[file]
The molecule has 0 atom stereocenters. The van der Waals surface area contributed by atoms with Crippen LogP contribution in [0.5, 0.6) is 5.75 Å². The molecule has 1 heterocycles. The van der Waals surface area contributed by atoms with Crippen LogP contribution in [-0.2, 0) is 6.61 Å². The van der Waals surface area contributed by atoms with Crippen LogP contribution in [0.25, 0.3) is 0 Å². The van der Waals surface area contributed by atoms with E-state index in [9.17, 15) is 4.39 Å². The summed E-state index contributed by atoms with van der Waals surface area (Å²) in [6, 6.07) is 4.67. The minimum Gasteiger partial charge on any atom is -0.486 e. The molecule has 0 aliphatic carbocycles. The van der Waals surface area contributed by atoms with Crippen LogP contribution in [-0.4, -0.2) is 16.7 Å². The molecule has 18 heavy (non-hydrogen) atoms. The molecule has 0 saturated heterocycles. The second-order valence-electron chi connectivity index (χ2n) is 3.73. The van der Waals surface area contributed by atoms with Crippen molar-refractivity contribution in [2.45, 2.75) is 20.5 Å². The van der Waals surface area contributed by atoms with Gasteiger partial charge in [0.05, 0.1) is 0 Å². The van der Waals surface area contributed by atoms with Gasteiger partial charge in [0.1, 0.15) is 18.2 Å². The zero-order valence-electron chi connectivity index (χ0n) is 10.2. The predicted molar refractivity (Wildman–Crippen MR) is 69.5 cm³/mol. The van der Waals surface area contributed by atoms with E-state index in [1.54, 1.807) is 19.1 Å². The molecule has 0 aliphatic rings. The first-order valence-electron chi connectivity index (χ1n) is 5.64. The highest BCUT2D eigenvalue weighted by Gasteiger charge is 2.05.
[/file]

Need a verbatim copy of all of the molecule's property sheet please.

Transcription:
The molecule has 0 atom stereocenters. The van der Waals surface area contributed by atoms with Crippen LogP contribution in [0.5, 0.6) is 5.75 Å². The molecule has 1 heterocycles. The van der Waals surface area contributed by atoms with Crippen LogP contribution in [-0.2, 0) is 6.61 Å². The van der Waals surface area contributed by atoms with Crippen LogP contribution in [0.25, 0.3) is 0 Å². The van der Waals surface area contributed by atoms with E-state index in [9.17, 15) is 4.39 Å². The summed E-state index contributed by atoms with van der Waals surface area (Å²) in [6, 6.07) is 4.67. The minimum Gasteiger partial charge on any atom is -0.486 e. The molecule has 0 aliphatic carbocycles. The van der Waals surface area contributed by atoms with Crippen LogP contribution in [-0.4, -0.2) is 16.7 Å². The molecule has 18 heavy (non-hydrogen) atoms. The molecule has 0 saturated heterocycles. The second-order valence-electron chi connectivity index (χ2n) is 3.73. The van der Waals surface area contributed by atoms with Crippen molar-refractivity contribution in [2.45, 2.75) is 20.5 Å². The van der Waals surface area contributed by atoms with Gasteiger partial charge in [0.05, 0.1) is 0 Å². The van der Waals surface area contributed by atoms with Gasteiger partial charge in [0.1, 0.15) is 18.2 Å². The zero-order valence-electron chi connectivity index (χ0n) is 10.2. The predicted molar refractivity (Wildman–Crippen MR) is 69.5 cm³/mol. The van der Waals surface area contributed by atoms with E-state index in [1.54, 1.807) is 19.1 Å². The molecule has 0 aliphatic rings. The first-order valence-electron chi connectivity index (χ1n) is 5.64. The highest BCUT2D eigenvalue weighted by Gasteiger charge is 2.05.